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12 June 2008 Edition

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Media View

The spectre over Tuscany

“ARE WE out of our collective minds?” asked a typically fair and objective editorial in Saturday’s Irish Times on the Lisbon Treaty. This followed an editorial in the previous day’s paper which had published an opinion poll suggesting the ‘No’ side was in front for the first time in the campaign.
There is a spectre haunting Europe, Karl Marx would have observed: the spectre of Geraldine Kennedy being unable to hold her head up high in Tuscany this year. What will the Sarkozys and Berlusconis think if the Irish political and media establishment cannot beat the peasantry into line?
What’s interesting though is who is to be blamed in this regard. According to Friday’s Times editorial:
“A sudden unravelling of support for the treaty within the major parties raises questions about the nature and quality of the political campaigns being orchestrated by Enda Kenny, Eamon Gilmore and Mr Cowen.”
The Tribune agreed in an editorial on Sunday.
“Cowen has put his political neck on the block and defeat will be humiliating.
“It is also a major embarrassment for Enda Kenny and Eamon Gilmore, both of whom were barely visible in the early stages of the Lisbon campaign.
“Given those early warning signs and the experience of losing the first Nice referendum in pretty similar circumstances, the incompetence of the ‘Yes’ camp has been remarkable.”
Strangely, what’s missing from all this is that the Irish people, by voting ‘No’, are not just rejecting the consensus of Fianna Fáil, Fine Gael, Labour/Democratic Left/New Agenda, the Green leadership and the PDs (some consensus, you must admit) but the media establishment as well.
With a level of adoration and blind loyalty that would have Pravda editors of the Stalin era muttering about declining standards in journalism, the media consensus on Lisbon has been strongly, even virulently, backing a ‘Yes’ vote.
Shane Coleman observes elsewhere in the Tribune:
“There is a strange public mood out there that is anti-establishment, anti-authority and anti-politician at this time. There is a breakdown of trust between the political establishment and the electorate.”
There’s also, Shane old chap, a complete breakdown in trust between the media establishment and the readership if so many Irish people are prepared to vote ‘No’.
Maybe next time the Irish media might adopt a slightly more critical attitude towards expert advice from Brussels and Strasbourg.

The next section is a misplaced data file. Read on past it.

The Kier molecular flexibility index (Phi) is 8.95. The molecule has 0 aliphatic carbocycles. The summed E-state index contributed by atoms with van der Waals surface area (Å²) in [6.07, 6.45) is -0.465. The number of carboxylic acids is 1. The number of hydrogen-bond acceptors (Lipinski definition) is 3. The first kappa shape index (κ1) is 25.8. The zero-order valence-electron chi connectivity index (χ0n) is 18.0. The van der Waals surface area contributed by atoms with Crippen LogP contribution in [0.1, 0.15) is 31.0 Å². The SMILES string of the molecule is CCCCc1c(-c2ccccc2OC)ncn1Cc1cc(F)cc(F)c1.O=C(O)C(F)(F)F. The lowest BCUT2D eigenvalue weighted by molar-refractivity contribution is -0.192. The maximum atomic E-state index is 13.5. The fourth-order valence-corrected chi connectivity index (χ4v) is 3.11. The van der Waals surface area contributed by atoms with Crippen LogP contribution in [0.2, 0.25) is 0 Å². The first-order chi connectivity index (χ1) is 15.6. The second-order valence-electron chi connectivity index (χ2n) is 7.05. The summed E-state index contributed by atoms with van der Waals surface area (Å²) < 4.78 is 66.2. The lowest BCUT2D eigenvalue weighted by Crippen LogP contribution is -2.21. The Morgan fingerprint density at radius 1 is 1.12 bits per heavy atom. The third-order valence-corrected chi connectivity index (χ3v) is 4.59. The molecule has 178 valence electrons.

YOU have to hand it to the ‘Yes’ campaign though. If there’s a way of ignoring the issues they will embrace it with both hands.
On Monday’s Questions & Answers on RTE 1 the ‘Yes’ side fluffed the chance to turn the tide.
Newly-appointed Fianna Fáil Foreign Affairs Minister Micheál Martin TD wasn’t bad, trotting out the standard ‘Yes’ line and shouting people down as if the Corkman had been born to it.
Bizarrely, the Fine Gael press office, in what would not be their stupidest move this week, chose to put their party leader on the panel, seating him on the edge of the row, making him look like Martin’s slightly dim but better-coiffed sidekick. Robin, if you will, to Martin’s Batman.
Flailing about all evening when Sinn Féin’s Mary Lou McDonald (in what was probably her best performance in an excellent referendum campaign for the Dublin MEP) dismantled the ‘Yes’ side argument on neutrality, Kenny responded by desperately dragging in the IRA! “You really don’t want to debate the treaty, do you, Enda? You really don’t want to debate it,” Mary Lou responded.
Free piece of advice to the gels in  the Fine Gael press office. Next time you send someone to play with the big boys and girls on Europe, send Creighton or Mitchell. Save the lightweights for the posters.

STILL ON Fine Gael, and the stupidest move of the week, the party also decided to stick it to the taxi drivers.
“I was horrified yesterday to see ‘No’ to Lisbon stickers on taxis,” said Fine Gael TD and well-known Travellers’ rights activist Olivia Mitchell, according to Tuesday’s Star.
“I have asked the taxi regulator for clarification on this point but I believe that taxis should not be used to carry political slogans.”
Yeah, love, that’s going to turn the tide.  

VINCENT Browne’s column in this week’s Business Post was the first sensible thing he has written on Lisbon – including his paragraph by paragraph vanity analysis in the current edition of Village.
Responding to arguments from ‘Yes’ campaigners, he dismisses them with his customary vigour.
“The stuff about climate change is, frankly, a lie. The Lisbon Treaty makes not a jot of difference to the ability of the EU to deal with climate change and the ‘Yes’ side know that. The stuff about our energy future being secured is also vastly overblown...
“Dick Roche said on a radio programme last week that Europe would be ‘infinitely’ more democratic as a consequence of these measures. Get a life, Dick.”
And his summation description of the EU is worth quoting in full.

“The EU is essentially an inter-governmental institution which allows governments to do things under the guise of the European Council which, individually, they would not get away with.
“Because of its ‘all-in-together’ nature, that remains undisturbed under this treaty. Nothing has been done about this core obstacle to democracy in the EU. Euro fans call this the ‘democratic deficit’, which is a nice little harmless phrase to convey what is essentially a cancerous deficiency.”
Vincent Browne is living proof of Grandma Carney’s overused saying that even a stopped clock is right twice a day. And even Vincent Browne can stumble across a gem of truth.

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